Identifying polygons that share a common boundary

8292
8
Jump to solution
05-23-2012 07:18 AM
JamesBuckland
New Contributor
Does anyone know if there is a way to identify or select polygons that touch one another? I have looked at the topolgy rules, and the rule for overlapping polygons doesn't work, the polygons just share a boundary rather than overlapping. Ideally I would like to be able to do this without having to convert to polygons to lines, so if there is a clever way this can be done, please let me know!

In the attached jpg you can see the two polygons that touch are selected, but this was done manually. Is there an automated method of doing this?
0 Kudos
1 Solution

Accepted Solutions
DanLee
by Esri Regular Contributor
Esri Regular Contributor
You can run the Near tool using the same features as the Input Features and Near Features. It adds a field NEAR_DIST, storing distances to the nearest features.

Run Select Layer By Attribute to select polygons with the NEAR_DIST = 0. Does that give you what you want?

View solution in original post

0 Kudos
8 Replies
PawanVuppala
Occasional Contributor
This might help with what you're looking for
http://forums.arcgis.com/threads/31092-NEIGHBOR-POLYGONS-SUM-LENGTH-OF-LINES-IN-A-POLYGON-AND-ITS-NE...

Does anyone know if there is a way to identify or select polygons that touch one another? I have looked at the topolgy rules, and the rule for overlapping polygons doesn't work, the polygons just share a boundary rather than overlapping. Ideally I would like to be able to do this without having to convert to polygons to lines, so if there is a clever way this can be done, please let me know!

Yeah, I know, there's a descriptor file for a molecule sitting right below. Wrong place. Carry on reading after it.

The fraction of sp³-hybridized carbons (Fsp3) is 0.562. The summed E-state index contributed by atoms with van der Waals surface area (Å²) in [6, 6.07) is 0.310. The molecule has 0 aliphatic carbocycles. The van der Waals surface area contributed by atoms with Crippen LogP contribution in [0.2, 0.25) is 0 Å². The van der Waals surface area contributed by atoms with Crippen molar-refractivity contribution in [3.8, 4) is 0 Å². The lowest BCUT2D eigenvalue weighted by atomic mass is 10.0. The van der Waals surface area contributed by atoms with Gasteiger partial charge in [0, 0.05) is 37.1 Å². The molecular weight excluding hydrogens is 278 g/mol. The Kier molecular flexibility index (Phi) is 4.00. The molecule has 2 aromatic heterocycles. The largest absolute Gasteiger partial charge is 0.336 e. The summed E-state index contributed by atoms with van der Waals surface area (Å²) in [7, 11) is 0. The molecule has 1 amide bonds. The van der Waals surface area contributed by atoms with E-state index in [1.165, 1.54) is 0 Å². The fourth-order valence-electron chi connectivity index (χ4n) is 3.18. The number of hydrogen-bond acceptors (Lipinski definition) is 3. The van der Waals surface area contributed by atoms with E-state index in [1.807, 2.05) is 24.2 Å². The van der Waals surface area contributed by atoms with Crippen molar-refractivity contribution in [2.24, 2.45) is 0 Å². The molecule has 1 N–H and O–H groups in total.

In the attached jpg you can see the two polygons that touch are selected, but this was done manually. Is there an automated method of doing this?
0 Kudos
DanLee
by Esri Regular Contributor
Esri Regular Contributor
You can run the Near tool using the same features as the Input Features and Near Features. It adds a field NEAR_DIST, storing distances to the nearest features.

Run Select Layer By Attribute to select polygons with the NEAR_DIST = 0. Does that give you what you want?
0 Kudos
NobbirAhmed
Esri Regular Contributor
Selection by Location (from ArcMap's Selection menu) and Spatial Join has relationships to select touching features.

Select by Location: Target layer features share a line segment with source layer
Both Spatial Join and Select Layer by Location geoprocessing tools have: SHARE_A_LINE_SEGMENT_WITH

To get a clear idea of the relationships use this graphic examples:

Select By Location: graphic examples
0 Kudos
JamesBuckland
New Contributor
You can run the Near tool using the same features as the Input Features and Near Features. It adds a field NEAR_DIST, storing distances to the nearest features.

Run Select Layer By Attribute to select polygons with the NEAR_DIST = 0. Does that give you what you want?


Thanks Dan, this works a treat! I wasn't aware of the Near tool before, so that is really useful to know.

Best regards,
James
0 Kudos
DanLee
by Esri Regular Contributor